So, bubba zanetti (h/t) uploaded this image in a thread downstairs:
And I’ve been thinking about it.
Here’s another bit:
Dr. Benjamin Franklin: The people have read Mr. Paine’s “Common Sense”. I doubt very much the Congress has.
— 1776 (musical)
And the third bit:
Education in the Thirteen Colonies during the 17th and 18th centuries varied considerably. […] Basic education in literacy and numeracy was widely available, especially to whites residing in the northern and middle colonies, and the literacy rate was relatively high in world perspective [emphasis mine].
And I have pondered.
Back in the Colonial days, the nascent USA was full of people who could read, unlike most places on the planet. And their hunger for reading material — like versions of the Bible, commentaries on the Bible, Great Works of the Past, newspapers, tracts, almanacs, etc. (recall how Franklin made his fortune: as a printer/publisher; also, he helped sponsor one of the first lending libraries EVER) — could never be assuaged.
People who had just learned how to read gloried in that ability, and read everything at hand. There wasn’t that much to go around, so even if what was on hand was something totally opposite of what you believed, you’d still pick it up, because it was a new thing to read.
And they thought about all this — they had to, on some level, to untangle the words and ideas. And sometimes, they responded to it on their own, when they felt strongly.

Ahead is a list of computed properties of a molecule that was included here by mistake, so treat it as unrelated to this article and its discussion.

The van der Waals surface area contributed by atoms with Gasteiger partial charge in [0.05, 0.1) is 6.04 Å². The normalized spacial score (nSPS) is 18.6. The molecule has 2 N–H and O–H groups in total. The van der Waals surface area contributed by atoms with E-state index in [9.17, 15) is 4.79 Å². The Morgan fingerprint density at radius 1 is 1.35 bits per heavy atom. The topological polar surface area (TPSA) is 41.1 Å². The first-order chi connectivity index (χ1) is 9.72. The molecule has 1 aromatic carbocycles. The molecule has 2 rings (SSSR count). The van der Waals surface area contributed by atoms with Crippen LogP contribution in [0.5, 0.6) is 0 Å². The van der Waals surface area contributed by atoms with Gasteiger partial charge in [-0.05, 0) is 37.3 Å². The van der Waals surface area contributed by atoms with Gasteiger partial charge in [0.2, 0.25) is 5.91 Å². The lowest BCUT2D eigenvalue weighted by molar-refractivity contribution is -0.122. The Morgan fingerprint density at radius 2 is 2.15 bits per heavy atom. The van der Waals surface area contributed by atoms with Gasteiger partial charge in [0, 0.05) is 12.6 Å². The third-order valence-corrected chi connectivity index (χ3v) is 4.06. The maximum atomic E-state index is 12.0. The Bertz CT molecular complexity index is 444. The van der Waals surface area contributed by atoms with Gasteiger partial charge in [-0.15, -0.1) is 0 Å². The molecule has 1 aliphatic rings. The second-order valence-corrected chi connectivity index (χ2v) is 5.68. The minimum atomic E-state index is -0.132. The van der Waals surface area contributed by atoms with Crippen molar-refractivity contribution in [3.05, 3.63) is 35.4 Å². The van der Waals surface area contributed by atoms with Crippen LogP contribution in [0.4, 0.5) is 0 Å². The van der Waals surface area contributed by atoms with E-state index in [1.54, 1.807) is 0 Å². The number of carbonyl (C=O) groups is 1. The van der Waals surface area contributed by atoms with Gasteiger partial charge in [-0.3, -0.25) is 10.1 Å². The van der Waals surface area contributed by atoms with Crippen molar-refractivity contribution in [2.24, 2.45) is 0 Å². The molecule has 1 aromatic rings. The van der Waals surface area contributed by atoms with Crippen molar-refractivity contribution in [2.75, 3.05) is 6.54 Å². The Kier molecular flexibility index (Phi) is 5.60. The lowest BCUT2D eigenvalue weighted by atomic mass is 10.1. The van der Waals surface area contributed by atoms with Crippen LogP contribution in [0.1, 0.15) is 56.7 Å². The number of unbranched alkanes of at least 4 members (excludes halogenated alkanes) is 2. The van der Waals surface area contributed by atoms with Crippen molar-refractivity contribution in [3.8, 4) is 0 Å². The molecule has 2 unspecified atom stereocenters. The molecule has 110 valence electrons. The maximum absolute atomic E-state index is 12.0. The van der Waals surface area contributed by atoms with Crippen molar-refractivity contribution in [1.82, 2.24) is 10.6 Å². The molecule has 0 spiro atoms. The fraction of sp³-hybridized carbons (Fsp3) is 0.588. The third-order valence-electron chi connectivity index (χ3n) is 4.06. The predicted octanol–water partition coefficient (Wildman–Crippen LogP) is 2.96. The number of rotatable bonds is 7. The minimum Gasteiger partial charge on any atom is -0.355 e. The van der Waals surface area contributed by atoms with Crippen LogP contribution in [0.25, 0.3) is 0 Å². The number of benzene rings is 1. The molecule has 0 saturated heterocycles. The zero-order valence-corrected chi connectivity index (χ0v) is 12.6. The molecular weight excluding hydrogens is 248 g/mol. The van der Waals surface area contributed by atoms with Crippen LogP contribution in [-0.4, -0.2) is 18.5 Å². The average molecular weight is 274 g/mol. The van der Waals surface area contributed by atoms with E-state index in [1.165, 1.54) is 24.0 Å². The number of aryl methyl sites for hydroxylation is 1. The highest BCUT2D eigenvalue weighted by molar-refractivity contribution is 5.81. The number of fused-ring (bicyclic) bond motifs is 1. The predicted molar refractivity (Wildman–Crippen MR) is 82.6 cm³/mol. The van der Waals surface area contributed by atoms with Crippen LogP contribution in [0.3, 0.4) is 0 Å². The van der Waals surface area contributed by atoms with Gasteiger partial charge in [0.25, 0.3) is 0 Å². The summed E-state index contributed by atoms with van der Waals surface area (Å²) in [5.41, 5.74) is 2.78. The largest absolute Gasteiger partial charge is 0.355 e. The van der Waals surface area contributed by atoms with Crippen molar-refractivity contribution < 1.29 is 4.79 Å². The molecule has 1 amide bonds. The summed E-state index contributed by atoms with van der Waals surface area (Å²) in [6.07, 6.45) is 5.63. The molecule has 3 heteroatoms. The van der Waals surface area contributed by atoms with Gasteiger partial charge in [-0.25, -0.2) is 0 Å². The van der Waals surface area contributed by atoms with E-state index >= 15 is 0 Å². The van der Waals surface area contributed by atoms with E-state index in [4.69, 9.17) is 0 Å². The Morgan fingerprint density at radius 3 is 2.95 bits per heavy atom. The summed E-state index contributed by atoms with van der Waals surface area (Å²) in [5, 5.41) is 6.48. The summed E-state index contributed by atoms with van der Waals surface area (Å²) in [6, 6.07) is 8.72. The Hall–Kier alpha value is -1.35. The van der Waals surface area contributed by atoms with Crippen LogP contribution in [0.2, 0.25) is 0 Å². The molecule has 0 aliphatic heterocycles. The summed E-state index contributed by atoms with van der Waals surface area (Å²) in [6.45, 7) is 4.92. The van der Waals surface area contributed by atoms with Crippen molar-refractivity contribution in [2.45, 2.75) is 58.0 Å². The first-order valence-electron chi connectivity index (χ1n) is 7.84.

And that shaped how they responded to issues.
Today, literacy — being able to read — is expected, a fait accompli. It’s not a big deal; everyone can do it. Who cares?
Thus, you have people (I know about half a dozen) who are proud of never reading a book (outside of school, of their own volition) for enjoyment, education, or further information. (Boggles me, I must say.)
And that shapes how they respond to issues. Makes them more vulnerable to the sound-bite culture, I think.
Given the immediacy of electronic communication, compared to having to laboriously write out a response with quill, ink, and parchment, everyone can just sound-bite on each other, chewing with little response.
And the proliferation and accessibility of very narrow loci (websites/blogs) where people read only the stuff that they want to read… Well, there’s an issue there. When you can go along and never hear a contrary word — that will lead to madness.
I suggest that the ease, immediacy, and proliferation of modern communications is the basis — or at least, the media — in which our terrible divides are rooted in today.
Counter-intuitive, I must say.
EDITED TO ADD: A thought occurs: the ease, immediacy, and proliferation of modern communications leads to widespread demonstrations of the Dunning-Kruger effect. See en.wikipedia.org‘Kruger_effect